Health Reform Stumbling Blocks Remain
By: Douglas Holtz-Eakin
Blessedly, the Senate has finally gone home for the holidays after completing its gift: comprehensive health care "reform." But the drama is far from over.
To begin, there is no guarantee that health reform will actually become law. Here are the potential stumbling blocks:
Seniors and doctors. The president purchased the support of AARP by personally promising to fill the so-called "doughnut hole" in the Medicare prescription drug program, and the American Medical Association signed on in exchange for the "doc fix" – a $250 billion payout to doctors who see Medicare patients. The latter hasn't passed the Senate, and the former isn't even in the Senate bill.
Financing. House members, meantime, have been vocal in their complaints about the tax on "Cadillac" insurance plans, preferring their soak-the-rich "millionaire" surtax.
Public option. Similarly, the liberal base in the House is in open revolt over the Senate's ditching the public option. Expect another push for a big new government plan that uses its fiat powers to fix prices.
Abortion. Both houses agree that taxpayer dollars should not fund abortion. But the Senate's approach is too weak to pass muster in the House.
So a real conference negotiation will be necessary between the House and Senate, which promises to be a spectacle comparable to that witnessed for the past nine months, as Democrats struggled to find a common bill for their divided caucus.
In short, health care reform will continue to threaten the unity of Democrats. And if one mixes in the rising outrage over the backroom deals and budgetary payoffs that ensured Senate passage, the recipe is right for a public revolt against finishing the bill.
From a political perspective, the antidote is for the White House to spend its political capital strong-arming liberals into accepting something close to the Senate bill, and fast. But how much capital can President Obama afford, given that he'll also need these same liberals to close ranks on other tough issues, such as funding the war in Afghanistan and raising the debt limit in an election year?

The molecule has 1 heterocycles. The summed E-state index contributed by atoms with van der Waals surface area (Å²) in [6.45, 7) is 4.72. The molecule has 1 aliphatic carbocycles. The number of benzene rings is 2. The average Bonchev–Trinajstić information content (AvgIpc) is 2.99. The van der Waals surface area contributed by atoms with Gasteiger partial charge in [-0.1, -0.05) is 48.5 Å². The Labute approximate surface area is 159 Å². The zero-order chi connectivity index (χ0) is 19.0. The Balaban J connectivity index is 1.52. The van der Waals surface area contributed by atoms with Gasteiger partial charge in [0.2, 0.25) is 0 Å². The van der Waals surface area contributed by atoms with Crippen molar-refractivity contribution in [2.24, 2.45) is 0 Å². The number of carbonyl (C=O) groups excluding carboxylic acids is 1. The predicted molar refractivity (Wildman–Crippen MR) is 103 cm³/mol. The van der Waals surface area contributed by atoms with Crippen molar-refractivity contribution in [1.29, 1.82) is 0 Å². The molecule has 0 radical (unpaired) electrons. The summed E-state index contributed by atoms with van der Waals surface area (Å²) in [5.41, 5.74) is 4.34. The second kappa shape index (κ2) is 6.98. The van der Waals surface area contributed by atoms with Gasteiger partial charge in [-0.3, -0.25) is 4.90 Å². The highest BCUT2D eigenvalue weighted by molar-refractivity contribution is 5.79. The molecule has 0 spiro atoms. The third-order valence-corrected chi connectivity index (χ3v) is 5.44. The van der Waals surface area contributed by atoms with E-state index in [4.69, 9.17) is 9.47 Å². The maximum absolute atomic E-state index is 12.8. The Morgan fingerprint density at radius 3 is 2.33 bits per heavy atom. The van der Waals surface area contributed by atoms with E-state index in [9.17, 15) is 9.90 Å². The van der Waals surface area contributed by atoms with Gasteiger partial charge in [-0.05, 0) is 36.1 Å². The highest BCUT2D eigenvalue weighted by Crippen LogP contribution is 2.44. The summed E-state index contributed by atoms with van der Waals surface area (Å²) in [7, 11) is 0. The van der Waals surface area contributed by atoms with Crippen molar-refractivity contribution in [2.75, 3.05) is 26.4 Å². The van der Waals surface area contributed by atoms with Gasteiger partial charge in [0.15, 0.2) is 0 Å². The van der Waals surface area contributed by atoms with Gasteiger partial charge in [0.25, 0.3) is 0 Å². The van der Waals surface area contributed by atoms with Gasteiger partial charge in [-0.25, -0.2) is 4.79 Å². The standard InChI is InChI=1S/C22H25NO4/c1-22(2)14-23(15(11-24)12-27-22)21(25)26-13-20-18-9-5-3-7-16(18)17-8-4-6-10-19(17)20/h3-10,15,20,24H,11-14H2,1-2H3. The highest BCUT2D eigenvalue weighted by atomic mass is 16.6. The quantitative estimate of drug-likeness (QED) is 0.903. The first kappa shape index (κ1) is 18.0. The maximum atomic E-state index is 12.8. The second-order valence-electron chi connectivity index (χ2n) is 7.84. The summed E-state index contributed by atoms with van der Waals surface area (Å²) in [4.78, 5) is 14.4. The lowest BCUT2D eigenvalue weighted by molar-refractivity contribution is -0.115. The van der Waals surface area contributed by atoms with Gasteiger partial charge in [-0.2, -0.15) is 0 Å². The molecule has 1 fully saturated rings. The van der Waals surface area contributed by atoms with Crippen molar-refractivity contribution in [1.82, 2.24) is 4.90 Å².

In sum, the short-term outlook is less than completely rosy for a Rose Garden signing.
That's potentially good news, because shorn of all the high-flying rhetoric, these bills are not real health care reform. And if Congress finishes this effort, it will take real reform off the table for years to come.
The political fatigue is palpable; Congress will not have the willpower to undertake the reforms that reduce costs.
Real health care reform begins with reforms to the entitlement programs to improve performance and reduce costs. But because the bills make large (but superficial) changes to both Medicare and Medicaid, meaningful entitlement reforms will be politically off-limits for the foreseeable future.
Real health care reform would lower the growth rate of health care spending while raising the quality of care in America. If the current effort is signed into law, it will simply mandate that millions more Americans get trapped in a broken system that will saddle them with higher premiums, bigger government and higher debt year after year.
Real reform would generate incentives for doctors, hospitals and other providers to deliver better care more cheaply. But because the bill would force 30 million more people into the insurance system, it will raise the demand for doctors, hospitals and other providers, strengthening their hand to resist exactly the kinds of reforms needed to improve value.
So what is the future of health care reform? Whether or not Obama signs a health care reform bill next year, sooner or later it will be time to start all over again.